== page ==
By William Carr, D.M.A.
Steinway artist, Professor of Music and Piano
Music Department, Immaculata University
As the first resident scholar/artist-in-residence for the Malvern Preparatory School for the 2023–2024 academic year, I will have the opportunity to teach and inspire younger students about the importance of using creativity to solve problems, reach more effective decisions and understand its lateral implications across diverse disciplines. When individuals perceive the importance of creative thinking, their conceptual framework is broadened, and deferring judgments becomes part of a natural process for reaching wider possibilities for solutions. I have found that most educational institutions, including Immaculata, place a high priority on defining standards through assessment, evaluation and summation, while the intrinsic focus of today’s students, because of technology, is rooted in a paradigm of process, facilitation and modeling. There is a disconnect with current students.
With my musical performance education at the Juilliard School in piano performance and with my additional graduate degree studies at the Wharton School of the University of Pennsylvania, I became a business and creativity consultant to over 30 multinational corporations both in the U.S. and abroad, and to the graduate schools of business at Columbia University, Dartmouth College and at the Aresty Institute (Wharton School) of the University of Pennsylvania. Through my research at Wharton, I learned that there are over 100 models and theories of creativity, both convergent and divergent. All, to some degree, have direct application to business and leadership.
Many years ago, I created “Informances,” where audiences could appreciate creativity through a musical performance because they would be experiencing (seeing and hearing) the creative process “in motion.” Then discussions emerged for lateral implications for management of people, marketing and strategic planning in business. So, an artist/musician could serve as a catalyst for greater understanding of creative thinking, creative systems theories and new possibilities for corporate strategic policy implementations. For example, during my time as a consultant for Procter and Gamble, I observed the creation of the Pringles potato chips. Synectics, the company that worked on the design, was a divergent model of creative problem-solving, which states that all answers to problems can be found in “nature.” To illustrate the point, when the research and development unit at Procter and Gamble attempted to package the potato chips in a can, they crumbled. Synectics said, “You need to observe leaves on a hill” to learn that moisture enables the deepest leaf on the hill to retain its shape.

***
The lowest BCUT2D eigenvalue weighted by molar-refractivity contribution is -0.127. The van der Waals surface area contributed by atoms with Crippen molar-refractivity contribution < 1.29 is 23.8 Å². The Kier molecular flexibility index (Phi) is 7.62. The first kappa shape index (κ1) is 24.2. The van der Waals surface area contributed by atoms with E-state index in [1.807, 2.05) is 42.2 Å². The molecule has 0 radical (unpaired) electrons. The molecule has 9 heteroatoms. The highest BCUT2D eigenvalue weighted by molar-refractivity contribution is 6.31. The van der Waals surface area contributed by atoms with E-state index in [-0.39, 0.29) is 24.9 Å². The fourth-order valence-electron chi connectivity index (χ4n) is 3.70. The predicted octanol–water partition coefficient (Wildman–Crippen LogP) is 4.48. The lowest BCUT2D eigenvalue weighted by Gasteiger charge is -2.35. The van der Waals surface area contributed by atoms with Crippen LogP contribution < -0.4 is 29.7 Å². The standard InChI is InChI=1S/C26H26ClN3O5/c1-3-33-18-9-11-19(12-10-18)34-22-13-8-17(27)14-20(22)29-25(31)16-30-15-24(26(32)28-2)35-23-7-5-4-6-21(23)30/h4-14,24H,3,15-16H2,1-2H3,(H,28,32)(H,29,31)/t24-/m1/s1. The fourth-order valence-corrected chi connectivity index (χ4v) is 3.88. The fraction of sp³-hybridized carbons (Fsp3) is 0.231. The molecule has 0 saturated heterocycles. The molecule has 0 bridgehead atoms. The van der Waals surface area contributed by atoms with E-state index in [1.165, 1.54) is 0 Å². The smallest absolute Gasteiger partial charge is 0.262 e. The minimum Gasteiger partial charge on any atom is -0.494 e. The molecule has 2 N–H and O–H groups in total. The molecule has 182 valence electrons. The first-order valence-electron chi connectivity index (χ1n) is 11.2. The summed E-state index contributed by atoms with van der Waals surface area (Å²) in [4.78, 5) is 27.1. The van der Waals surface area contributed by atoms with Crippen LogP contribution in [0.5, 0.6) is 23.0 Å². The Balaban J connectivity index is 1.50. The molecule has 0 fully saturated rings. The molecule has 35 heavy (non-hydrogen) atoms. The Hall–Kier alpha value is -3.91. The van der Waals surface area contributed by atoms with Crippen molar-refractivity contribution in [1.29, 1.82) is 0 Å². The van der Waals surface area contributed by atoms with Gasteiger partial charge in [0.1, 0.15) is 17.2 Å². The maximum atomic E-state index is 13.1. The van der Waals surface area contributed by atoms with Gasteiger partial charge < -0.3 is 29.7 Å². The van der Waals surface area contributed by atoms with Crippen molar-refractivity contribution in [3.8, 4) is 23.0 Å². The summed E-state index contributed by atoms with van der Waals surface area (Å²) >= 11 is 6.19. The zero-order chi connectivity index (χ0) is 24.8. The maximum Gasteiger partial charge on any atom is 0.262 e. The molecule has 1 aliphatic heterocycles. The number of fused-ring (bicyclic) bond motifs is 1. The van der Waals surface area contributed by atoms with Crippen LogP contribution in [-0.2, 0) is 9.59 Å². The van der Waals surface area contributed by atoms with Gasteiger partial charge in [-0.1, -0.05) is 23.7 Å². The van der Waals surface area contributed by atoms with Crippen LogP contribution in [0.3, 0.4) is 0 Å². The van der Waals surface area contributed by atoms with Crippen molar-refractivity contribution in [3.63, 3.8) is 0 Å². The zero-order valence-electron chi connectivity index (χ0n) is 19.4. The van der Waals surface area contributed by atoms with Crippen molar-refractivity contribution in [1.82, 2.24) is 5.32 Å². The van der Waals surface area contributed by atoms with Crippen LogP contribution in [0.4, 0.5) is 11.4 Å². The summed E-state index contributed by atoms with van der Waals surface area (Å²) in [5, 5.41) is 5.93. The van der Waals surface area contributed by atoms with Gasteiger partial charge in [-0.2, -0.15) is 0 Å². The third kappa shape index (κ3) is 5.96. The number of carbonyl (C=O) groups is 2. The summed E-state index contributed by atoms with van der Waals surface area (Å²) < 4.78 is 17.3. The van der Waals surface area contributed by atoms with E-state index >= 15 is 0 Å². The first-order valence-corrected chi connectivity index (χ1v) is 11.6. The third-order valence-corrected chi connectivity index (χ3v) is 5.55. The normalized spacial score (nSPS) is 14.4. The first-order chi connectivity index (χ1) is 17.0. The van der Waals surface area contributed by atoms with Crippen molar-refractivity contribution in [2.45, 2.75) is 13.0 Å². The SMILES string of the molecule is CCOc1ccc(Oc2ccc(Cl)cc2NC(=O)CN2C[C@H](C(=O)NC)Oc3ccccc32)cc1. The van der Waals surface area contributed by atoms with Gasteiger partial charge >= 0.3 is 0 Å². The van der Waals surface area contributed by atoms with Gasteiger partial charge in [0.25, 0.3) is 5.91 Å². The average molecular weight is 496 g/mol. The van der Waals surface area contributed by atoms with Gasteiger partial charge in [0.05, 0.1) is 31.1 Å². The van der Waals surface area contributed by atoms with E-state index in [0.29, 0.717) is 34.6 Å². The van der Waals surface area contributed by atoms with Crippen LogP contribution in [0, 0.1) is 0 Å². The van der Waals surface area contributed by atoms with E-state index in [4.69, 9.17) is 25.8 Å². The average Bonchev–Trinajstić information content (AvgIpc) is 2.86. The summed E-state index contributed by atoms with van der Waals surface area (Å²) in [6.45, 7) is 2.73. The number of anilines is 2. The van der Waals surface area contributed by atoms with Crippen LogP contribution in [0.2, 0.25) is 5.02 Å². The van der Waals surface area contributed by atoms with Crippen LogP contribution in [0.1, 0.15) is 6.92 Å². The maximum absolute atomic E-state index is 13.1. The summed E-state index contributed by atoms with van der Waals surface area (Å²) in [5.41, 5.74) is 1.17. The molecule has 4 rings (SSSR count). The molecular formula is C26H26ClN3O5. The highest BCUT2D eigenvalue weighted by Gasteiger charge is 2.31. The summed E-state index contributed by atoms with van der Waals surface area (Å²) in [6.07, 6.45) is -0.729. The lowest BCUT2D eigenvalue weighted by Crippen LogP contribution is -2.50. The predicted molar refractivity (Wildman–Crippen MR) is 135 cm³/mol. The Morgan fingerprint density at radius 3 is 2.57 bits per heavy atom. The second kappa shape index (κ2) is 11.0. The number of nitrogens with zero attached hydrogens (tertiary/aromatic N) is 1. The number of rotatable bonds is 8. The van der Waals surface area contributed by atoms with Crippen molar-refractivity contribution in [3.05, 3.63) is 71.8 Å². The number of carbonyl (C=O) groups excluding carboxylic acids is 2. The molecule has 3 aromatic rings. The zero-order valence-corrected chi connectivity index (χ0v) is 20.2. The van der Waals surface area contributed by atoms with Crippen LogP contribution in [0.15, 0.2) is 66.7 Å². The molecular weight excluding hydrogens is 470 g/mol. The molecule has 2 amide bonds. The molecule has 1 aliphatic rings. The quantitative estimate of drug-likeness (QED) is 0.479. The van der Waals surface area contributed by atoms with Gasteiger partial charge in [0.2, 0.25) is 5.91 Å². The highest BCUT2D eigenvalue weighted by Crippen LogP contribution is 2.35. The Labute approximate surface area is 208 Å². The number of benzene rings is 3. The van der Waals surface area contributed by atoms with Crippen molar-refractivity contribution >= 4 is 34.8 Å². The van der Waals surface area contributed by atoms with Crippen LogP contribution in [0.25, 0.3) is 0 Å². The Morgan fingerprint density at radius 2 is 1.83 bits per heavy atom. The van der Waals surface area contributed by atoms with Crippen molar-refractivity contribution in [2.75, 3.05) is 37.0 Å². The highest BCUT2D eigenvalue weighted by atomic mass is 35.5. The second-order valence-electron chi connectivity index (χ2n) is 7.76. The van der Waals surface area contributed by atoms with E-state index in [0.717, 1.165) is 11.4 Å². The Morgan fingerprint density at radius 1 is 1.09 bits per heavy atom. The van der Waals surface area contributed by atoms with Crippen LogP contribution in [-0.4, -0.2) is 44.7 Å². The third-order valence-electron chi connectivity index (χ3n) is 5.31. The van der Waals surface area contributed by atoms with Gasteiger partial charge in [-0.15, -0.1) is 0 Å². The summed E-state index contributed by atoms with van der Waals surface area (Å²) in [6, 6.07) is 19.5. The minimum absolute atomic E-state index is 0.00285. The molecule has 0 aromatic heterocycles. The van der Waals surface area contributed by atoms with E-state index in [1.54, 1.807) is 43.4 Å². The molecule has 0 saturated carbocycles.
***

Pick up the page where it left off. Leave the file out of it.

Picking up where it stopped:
As I enter my 31st year as a professor of music and piano at Immaculata, I am excited to return to my alma mater, Malvern Prep School, to work with younger children who are developing their talents and gifts and also with the exceptional faculty at the school. I am also privileged to be partnering with the Curtis Institute of Music as part of the performance presentations at Malvern for the students and faculty. After each performance, I will be explaining the music to the listeners through the lens of the creative process and how lateral perceptions of performance practices might be used for creative thinking in other disciplines. For example, my Juilliard professor would often relate piano practicing to baseball pitching (insight restructuring) with the importance of not only practicing for finger development but for wrist flexibility. I would often need to read articles about sports mechanics for piano practice while at Juilliard.
One of the goals of the artist-in-residence program is to ignite the imagination of young students through musical performance excellence and creativity. When students and faculty who are trained to think analytically, logically, linearly, vertically and propositionally discover conceptual, lateral, divergent, creative and cyclical approaches to thinking, the morphological dimensions for solutions become not only a focus but a reality. No longer are students simply satisfied with answers. Instead they gain a deeper understanding of how process leads to new possibilities for comprehension and learning. In today’s technological environment and as societies become more global, understanding cross-cultural perspectives to the creative process might become the difference between survival and failure in a world of intense global competition.
For today’s students who will eventually become the future leaders, their need to understand creative problem-solving and decision-making will be crucial for realizing accommodation processes both between and within societies and for appreciating the deeper dimensions of the innovation process.
My opening presentation to the students at Malvern Prep School will be August 28, 2023, in the Duffy Center for the Arts, and my opening piano performance (solo) will be October 12, 2023, in the Duffy Center for the Arts.